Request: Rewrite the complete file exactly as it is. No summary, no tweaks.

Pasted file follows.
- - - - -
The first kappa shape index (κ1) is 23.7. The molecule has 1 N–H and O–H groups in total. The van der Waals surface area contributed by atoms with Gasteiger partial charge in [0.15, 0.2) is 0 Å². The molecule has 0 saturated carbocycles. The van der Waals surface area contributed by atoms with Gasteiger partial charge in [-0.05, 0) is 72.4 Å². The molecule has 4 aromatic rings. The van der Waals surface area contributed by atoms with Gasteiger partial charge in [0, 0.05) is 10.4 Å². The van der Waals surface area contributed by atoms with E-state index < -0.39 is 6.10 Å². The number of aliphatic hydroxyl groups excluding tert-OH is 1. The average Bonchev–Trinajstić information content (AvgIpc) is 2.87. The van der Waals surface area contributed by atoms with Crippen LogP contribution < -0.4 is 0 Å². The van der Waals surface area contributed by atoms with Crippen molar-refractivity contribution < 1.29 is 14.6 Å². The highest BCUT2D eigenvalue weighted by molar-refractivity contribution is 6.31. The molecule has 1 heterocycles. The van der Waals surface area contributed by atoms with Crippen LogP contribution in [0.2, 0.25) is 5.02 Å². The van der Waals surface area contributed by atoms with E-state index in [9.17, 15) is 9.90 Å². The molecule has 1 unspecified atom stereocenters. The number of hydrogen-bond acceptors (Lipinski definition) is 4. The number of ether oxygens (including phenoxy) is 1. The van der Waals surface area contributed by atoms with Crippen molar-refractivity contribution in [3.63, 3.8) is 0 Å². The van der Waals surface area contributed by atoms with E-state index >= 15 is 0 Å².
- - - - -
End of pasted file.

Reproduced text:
The first kappa shape index (κ1) is 23.7. The molecule has 1 N–H and O–H groups in total. The van der Waals surface area contributed by atoms with Gasteiger partial charge in [0.15, 0.2) is 0 Å². The molecule has 0 saturated carbocycles. The van der Waals surface area contributed by atoms with Gasteiger partial charge in [-0.05, 0) is 72.4 Å². The molecule has 4 aromatic rings. The van der Waals surface area contributed by atoms with Gasteiger partial charge in [0, 0.05) is 10.4 Å². The van der Waals surface area contributed by atoms with E-state index < -0.39 is 6.10 Å². The number of aliphatic hydroxyl groups excluding tert-OH is 1. The average Bonchev–Trinajstić information content (AvgIpc) is 2.87. The van der Waals surface area contributed by atoms with Crippen LogP contribution < -0.4 is 0 Å². The van der Waals surface area contributed by atoms with Crippen molar-refractivity contribution < 1.29 is 14.6 Å². The highest BCUT2D eigenvalue weighted by molar-refractivity contribution is 6.31. The molecule has 1 heterocycles. The van der Waals surface area contributed by atoms with Crippen LogP contribution in [0.2, 0.25) is 5.02 Å². The van der Waals surface area contributed by atoms with E-state index in [9.17, 15) is 9.90 Å². The molecule has 1 unspecified atom stereocenters. The number of hydrogen-bond acceptors (Lipinski definition) is 4. The number of ether oxygens (including phenoxy) is 1. The van der Waals surface area contributed by atoms with Crippen molar-refractivity contribution in [3.63, 3.8) is 0 Å². The van der Waals surface area contributed by atoms with E-state index >= 15 is 0 Å².